To date, the book “The Help” has sold five million copies, spent over 100 weeks on New York Time bestseller’s list, and named one of 2009’s “summer sleeper hits” by USA Today. Director Tate Taylor took on the daunting task of turning it into a box office hit, hoping his friend's novel-turned-screenplay would be the help, literally, that takes his career to superstardom. And maybe even the Oscars, perhaps? The flick’s busy director, executive producer and screenwriter hit Miami to talk everything from leading lady Emma Stone to his own personal take on the film.
This book is a New York Times bestseller. Did you feel any pressure just from the novel being such a mega success?
I had no pressure. [The author] gave me the rights to the movie when she had gotten her sixtieth rejection letter. I thought I was going to adapt my friend’s unpublishable manuscript; we were going to make a good independent film and maybe one day she would be published. Then almost half way through the adaptation process, she got a publisher. And even then, we didn’t know. It could have still come out and been not so great. The pressure came on when it became a huge hit and then I realized I had the directing part.
Is it your worst fear to hear the phrase, ”The book was better?"
I definitely kept that in mind. I read the book “ No Country For Old Men” and loved the movie, but was upset when the teenage girl he befriended was completely gone in the end of the film. So, I kept that in my head. Some things I just couldn’t make work, but I was sure to keep important things in. Then it really all came down to casting and location. I knew we had to film it in Mississippi. And we did, because you can't fake it. When it came to casting, there were people we just had to have. Dreamworks, well, everyone made that happen.
I know you are from the South. Did you feel a personal connection to this film?
On 9/11 (the author) Kathryn Stockett and I were on the phone and I said, “what are we going to do?” And she said, “All I wish I could do was be with Demetrie (Kathryn’s childhood maid) in my granddad's kitchen, and she’s gone.” So then, she started writing short stories as an exercise to talk to Demitrie that day. And five years later, Demetrie is “Aibileen” and here’s the book. Growing up, I had a co-mother, Carol. And I’m reading it and I thought about our relationship. I was like, 'Wow. I see where they lived. They aren’t just maids but these dynamic, smart women who aren’t victims. They are just victims of their circumstances.' I loved that.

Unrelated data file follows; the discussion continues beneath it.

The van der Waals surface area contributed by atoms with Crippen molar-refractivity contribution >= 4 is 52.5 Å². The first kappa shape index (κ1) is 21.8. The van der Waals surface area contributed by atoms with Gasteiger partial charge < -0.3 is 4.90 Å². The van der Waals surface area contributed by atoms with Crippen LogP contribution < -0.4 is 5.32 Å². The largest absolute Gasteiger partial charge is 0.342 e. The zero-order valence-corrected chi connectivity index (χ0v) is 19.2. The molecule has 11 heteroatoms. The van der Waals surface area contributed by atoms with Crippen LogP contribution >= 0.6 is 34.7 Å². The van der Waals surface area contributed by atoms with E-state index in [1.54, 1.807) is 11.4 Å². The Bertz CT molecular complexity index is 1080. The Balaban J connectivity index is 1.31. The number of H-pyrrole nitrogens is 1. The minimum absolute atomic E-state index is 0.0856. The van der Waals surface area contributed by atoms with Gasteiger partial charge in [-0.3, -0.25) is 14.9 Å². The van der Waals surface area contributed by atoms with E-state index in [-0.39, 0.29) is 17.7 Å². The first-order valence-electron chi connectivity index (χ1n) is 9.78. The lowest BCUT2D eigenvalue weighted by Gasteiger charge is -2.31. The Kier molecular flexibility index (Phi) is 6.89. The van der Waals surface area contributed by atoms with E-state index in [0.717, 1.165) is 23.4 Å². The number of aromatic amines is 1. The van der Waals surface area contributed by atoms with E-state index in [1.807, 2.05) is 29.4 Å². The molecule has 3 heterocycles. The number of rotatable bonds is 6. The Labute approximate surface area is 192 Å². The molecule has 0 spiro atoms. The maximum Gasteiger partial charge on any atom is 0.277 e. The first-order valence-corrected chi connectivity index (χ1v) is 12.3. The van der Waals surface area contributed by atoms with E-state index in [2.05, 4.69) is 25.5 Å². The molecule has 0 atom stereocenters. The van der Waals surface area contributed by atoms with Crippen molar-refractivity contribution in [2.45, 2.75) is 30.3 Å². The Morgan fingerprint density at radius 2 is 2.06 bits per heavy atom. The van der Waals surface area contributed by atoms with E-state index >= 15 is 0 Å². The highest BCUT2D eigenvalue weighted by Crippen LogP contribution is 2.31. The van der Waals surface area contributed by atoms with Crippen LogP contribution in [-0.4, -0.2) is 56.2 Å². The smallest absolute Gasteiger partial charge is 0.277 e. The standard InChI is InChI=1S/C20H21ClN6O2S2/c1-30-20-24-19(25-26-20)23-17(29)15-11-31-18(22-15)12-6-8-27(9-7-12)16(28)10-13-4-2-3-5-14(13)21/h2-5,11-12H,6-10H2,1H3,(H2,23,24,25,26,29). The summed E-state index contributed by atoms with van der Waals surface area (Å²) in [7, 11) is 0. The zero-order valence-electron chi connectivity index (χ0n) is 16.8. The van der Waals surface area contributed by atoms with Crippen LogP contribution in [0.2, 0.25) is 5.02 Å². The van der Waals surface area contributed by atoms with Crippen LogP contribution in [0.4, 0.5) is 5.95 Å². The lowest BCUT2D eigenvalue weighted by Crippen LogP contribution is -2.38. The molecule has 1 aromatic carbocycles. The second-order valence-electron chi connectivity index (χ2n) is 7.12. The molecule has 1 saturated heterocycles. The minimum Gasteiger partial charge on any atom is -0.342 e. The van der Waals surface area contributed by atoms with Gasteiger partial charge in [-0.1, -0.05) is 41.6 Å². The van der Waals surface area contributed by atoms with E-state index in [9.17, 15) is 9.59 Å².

One of the stars in your film, Emma Stone, is in her early twenties. Did you have any worries that her generation wouldn’t be able to relate to this time period?
Emma Stone said it best. People have said, 'We don’t want to see this and why are you bringing this up?' Then she said, 'I am embarrassed to say this. Maybe its because I am a 22-year-old woman and am a product of public schools but I have only really known about Martin Luther King and Rosa Parks. I had no idea this happened.' Which led to her explaining, 'Look at this now. People are being told who can get married. And people are being told they are too old to work. Its still around.'
You and Octavia Spencer, “Minny” from The Help, were roommates at one point. What is it like to work with someone you are so close with?
We were roommates for five years! The great thing about Octavia, and Allison Janney too, is that we have been friends for about seventeen years. Especially during the adaptation process, you get to write for your friend and someone’s talent who you know so well. It’s kind of like a cheat sheet. When you have an actor that you know so well, you hear them while you’re writing.
Do you have any expectations for this movie?
What is already happend: that people are inspired. Especially for people to have the courage to talk to each other and raise the stakes.